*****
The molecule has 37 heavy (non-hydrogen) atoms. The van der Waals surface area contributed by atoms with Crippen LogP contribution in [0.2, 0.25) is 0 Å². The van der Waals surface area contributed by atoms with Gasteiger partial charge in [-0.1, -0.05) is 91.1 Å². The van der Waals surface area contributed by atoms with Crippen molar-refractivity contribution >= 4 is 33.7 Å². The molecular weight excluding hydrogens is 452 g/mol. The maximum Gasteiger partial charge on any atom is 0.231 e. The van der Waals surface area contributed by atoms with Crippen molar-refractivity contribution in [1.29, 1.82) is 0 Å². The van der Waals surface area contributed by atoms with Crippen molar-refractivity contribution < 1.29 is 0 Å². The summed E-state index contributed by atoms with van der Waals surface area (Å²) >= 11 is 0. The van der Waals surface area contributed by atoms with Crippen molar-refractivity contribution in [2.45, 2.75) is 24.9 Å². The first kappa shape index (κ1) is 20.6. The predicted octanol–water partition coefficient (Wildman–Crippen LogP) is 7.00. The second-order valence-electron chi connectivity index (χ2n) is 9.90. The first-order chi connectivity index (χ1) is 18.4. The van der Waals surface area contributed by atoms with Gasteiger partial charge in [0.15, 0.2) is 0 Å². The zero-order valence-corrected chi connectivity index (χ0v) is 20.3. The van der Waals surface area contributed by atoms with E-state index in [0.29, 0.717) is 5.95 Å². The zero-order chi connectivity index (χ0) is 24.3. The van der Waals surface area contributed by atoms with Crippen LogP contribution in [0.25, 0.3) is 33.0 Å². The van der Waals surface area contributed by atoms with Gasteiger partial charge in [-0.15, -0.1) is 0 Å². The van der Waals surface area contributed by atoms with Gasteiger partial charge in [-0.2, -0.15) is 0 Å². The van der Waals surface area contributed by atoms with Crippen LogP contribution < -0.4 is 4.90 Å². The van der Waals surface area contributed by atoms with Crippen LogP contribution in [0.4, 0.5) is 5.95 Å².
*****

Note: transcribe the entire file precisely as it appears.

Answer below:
The molecule has 37 heavy (non-hydrogen) atoms. The van der Waals surface area contributed by atoms with Crippen LogP contribution in [0.2, 0.25) is 0 Å². The van der Waals surface area contributed by atoms with Gasteiger partial charge in [-0.1, -0.05) is 91.1 Å². The van der Waals surface area contributed by atoms with Crippen molar-refractivity contribution >= 4 is 33.7 Å². The molecular weight excluding hydrogens is 452 g/mol. The maximum Gasteiger partial charge on any atom is 0.231 e. The van der Waals surface area contributed by atoms with Crippen molar-refractivity contribution in [1.29, 1.82) is 0 Å². The van der Waals surface area contributed by atoms with Crippen molar-refractivity contribution < 1.29 is 0 Å². The summed E-state index contributed by atoms with van der Waals surface area (Å²) >= 11 is 0. The van der Waals surface area contributed by atoms with Crippen molar-refractivity contribution in [2.45, 2.75) is 24.9 Å². The first kappa shape index (κ1) is 20.6. The predicted octanol–water partition coefficient (Wildman–Crippen LogP) is 7.00. The second-order valence-electron chi connectivity index (χ2n) is 9.90. The first-order chi connectivity index (χ1) is 18.4. The van der Waals surface area contributed by atoms with Gasteiger partial charge in [0.15, 0.2) is 0 Å². The zero-order valence-corrected chi connectivity index (χ0v) is 20.3. The van der Waals surface area contributed by atoms with E-state index in [0.29, 0.717) is 5.95 Å². The zero-order chi connectivity index (χ0) is 24.3. The van der Waals surface area contributed by atoms with Crippen LogP contribution in [0.25, 0.3) is 33.0 Å². The van der Waals surface area contributed by atoms with Gasteiger partial charge in [-0.15, -0.1) is 0 Å². The van der Waals surface area contributed by atoms with Gasteiger partial charge in [-0.2, -0.15) is 0 Å². The van der Waals surface area contributed by atoms with Crippen LogP contribution < -0.4 is 4.90 Å². The van der Waals surface area contributed by atoms with Crippen LogP contribution in [0.4, 0.5) is 5.95 Å².